Redbox UX Optimization

I’ve decided to take a page out of 37signals’ playbook and offer up some design enhancements of my own choosing. The benefit to doing this, is that there’s no liability. No customers to please. No deadlines. No real constraints. Just an open opportunity to brainstorm and imagine “what if?” What if a certain product performed a certain way? How could this be easier?

For my first case, I decided to tackle a Redbox “Rental Selection” screen. I’m a huge fan of what Redbox is doing. They’ve really turned the movie rental industry on its ear. But I can’t help but notice how difficult their machines can be for n00bs (newbies) to use. I believe that a few well executed enhancements would make the whole process faster and easier for everybody.

First, let’s take a look at Redbox’s “Rental Selection” screen as it currently appears. The buttons on the left side are decent enough, but the buttons across the bottom are all the same size/shape/color. There’s no indication as to their function or importance. If you removed the text, you would have no idea which button performed which function.

In my version, the buttons are turned into images which can indicate their purpose. Also, the row of letters make it easy to jump to a particular part of the alphabet (the previous system requires the user to touch the “A to Z” button before giving them an opportunity to choose a letter.)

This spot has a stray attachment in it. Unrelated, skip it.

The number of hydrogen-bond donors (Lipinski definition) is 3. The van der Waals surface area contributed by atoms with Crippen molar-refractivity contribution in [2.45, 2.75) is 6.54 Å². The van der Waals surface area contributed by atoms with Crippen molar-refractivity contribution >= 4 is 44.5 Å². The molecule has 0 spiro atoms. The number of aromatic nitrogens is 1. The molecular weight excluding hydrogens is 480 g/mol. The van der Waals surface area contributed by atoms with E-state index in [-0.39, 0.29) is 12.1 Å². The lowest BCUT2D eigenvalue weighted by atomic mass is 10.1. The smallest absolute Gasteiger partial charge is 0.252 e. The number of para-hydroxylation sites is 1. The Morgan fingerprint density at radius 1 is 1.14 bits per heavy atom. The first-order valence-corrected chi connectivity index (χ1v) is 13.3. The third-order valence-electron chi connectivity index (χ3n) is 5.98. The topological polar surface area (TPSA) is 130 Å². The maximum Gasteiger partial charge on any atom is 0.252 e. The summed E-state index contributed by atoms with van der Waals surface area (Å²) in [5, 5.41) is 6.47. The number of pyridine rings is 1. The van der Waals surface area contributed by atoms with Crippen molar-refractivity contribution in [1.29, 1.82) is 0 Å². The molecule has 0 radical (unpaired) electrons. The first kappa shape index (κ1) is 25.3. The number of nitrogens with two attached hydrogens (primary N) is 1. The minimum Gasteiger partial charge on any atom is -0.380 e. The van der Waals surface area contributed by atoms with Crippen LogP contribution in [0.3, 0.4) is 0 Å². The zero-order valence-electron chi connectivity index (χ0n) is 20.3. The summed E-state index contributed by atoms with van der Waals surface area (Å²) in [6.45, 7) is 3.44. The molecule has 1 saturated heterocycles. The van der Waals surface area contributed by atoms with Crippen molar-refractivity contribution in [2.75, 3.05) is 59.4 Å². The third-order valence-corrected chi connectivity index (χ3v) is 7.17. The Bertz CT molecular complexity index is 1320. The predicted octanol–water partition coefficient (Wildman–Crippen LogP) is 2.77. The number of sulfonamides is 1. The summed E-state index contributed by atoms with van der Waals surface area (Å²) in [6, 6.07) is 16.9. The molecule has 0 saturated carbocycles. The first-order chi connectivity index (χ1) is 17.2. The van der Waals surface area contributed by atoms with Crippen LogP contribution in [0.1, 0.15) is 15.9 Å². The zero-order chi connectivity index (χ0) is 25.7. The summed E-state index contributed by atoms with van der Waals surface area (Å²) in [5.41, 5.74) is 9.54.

The horizontal red bar across the top of the screen indicates the current sorting method. Touching any section allows the user to sort movies differently.

Disclaimer: This mock-up concept was put together in about an hour and a half. It is not intended to be a final solution, but simply a better solution.  I would never suggest implementing changes to an interface without first testing it with users. One weakness with this first optimization, is that it isn’t immediately clear how to change the sorting method. Some further thought could go into this challenge.

4 Responses to “Redbox UX Optimization”

  1. Jesse Says:

    I love case studies like this.

    But can you turn off that snow effect on your website?


  2. John Snow Says:

    I did come here to read the article, but after seeing the snow effect I’m leaving this comment instead.
    Please stop it, before I kill myself.
    (Afraid I couldn’t bring myself to read the article… I was too distracted by the snow!)


  3. Ryan Says:

    Done. Sorry about the distraction.


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